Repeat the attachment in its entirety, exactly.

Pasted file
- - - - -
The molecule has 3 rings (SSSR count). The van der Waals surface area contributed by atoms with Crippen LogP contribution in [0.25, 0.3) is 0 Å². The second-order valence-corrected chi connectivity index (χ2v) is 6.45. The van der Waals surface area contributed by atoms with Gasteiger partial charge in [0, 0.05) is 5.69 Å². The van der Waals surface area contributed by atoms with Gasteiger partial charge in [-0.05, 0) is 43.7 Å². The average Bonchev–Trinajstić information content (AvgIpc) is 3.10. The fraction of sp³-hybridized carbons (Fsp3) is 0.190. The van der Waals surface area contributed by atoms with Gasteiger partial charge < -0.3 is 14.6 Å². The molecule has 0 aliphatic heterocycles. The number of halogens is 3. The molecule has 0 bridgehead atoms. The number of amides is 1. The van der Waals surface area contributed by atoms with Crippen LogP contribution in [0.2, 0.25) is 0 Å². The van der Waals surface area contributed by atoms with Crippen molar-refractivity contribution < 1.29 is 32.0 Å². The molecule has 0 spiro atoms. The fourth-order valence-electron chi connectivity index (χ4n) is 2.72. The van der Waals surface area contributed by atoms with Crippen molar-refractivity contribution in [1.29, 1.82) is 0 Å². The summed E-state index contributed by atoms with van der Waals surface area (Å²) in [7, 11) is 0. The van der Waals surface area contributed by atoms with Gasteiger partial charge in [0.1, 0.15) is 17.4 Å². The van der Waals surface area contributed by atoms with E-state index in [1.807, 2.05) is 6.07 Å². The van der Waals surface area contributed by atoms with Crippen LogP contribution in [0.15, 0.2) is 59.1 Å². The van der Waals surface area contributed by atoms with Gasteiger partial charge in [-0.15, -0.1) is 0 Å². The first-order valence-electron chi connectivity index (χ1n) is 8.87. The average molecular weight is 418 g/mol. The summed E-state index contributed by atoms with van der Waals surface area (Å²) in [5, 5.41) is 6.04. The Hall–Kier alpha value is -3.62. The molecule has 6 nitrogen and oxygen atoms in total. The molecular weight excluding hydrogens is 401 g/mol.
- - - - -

The molecule has 3 rings (SSSR count). The van der Waals surface area contributed by atoms with Crippen LogP contribution in [0.25, 0.3) is 0 Å². The second-order valence-corrected chi connectivity index (χ2v) is 6.45. The van der Waals surface area contributed by atoms with Gasteiger partial charge in [0, 0.05) is 5.69 Å². The van der Waals surface area contributed by atoms with Gasteiger partial charge in [-0.05, 0) is 43.7 Å². The average Bonchev–Trinajstić information content (AvgIpc) is 3.10. The fraction of sp³-hybridized carbons (Fsp3) is 0.190. The van der Waals surface area contributed by atoms with Gasteiger partial charge < -0.3 is 14.6 Å². The molecule has 0 aliphatic heterocycles. The number of halogens is 3. The molecule has 0 bridgehead atoms. The number of amides is 1. The van der Waals surface area contributed by atoms with Crippen LogP contribution in [0.2, 0.25) is 0 Å². The van der Waals surface area contributed by atoms with Crippen molar-refractivity contribution < 1.29 is 32.0 Å². The molecule has 0 spiro atoms. The fourth-order valence-electron chi connectivity index (χ4n) is 2.72. The van der Waals surface area contributed by atoms with Crippen molar-refractivity contribution in [1.29, 1.82) is 0 Å². The summed E-state index contributed by atoms with van der Waals surface area (Å²) in [7, 11) is 0. The van der Waals surface area contributed by atoms with Gasteiger partial charge in [0.1, 0.15) is 17.4 Å². The van der Waals surface area contributed by atoms with E-state index in [1.807, 2.05) is 6.07 Å². The van der Waals surface area contributed by atoms with Crippen LogP contribution in [0.15, 0.2) is 59.1 Å². The van der Waals surface area contributed by atoms with Gasteiger partial charge in [-0.15, -0.1) is 0 Å². The first-order valence-electron chi connectivity index (χ1n) is 8.87. The average molecular weight is 418 g/mol. The summed E-state index contributed by atoms with van der Waals surface area (Å²) in [5, 5.41) is 6.04. The Hall–Kier alpha value is -3.62. The molecule has 6 nitrogen and oxygen atoms in total. The molecular weight excluding hydrogens is 401 g/mol.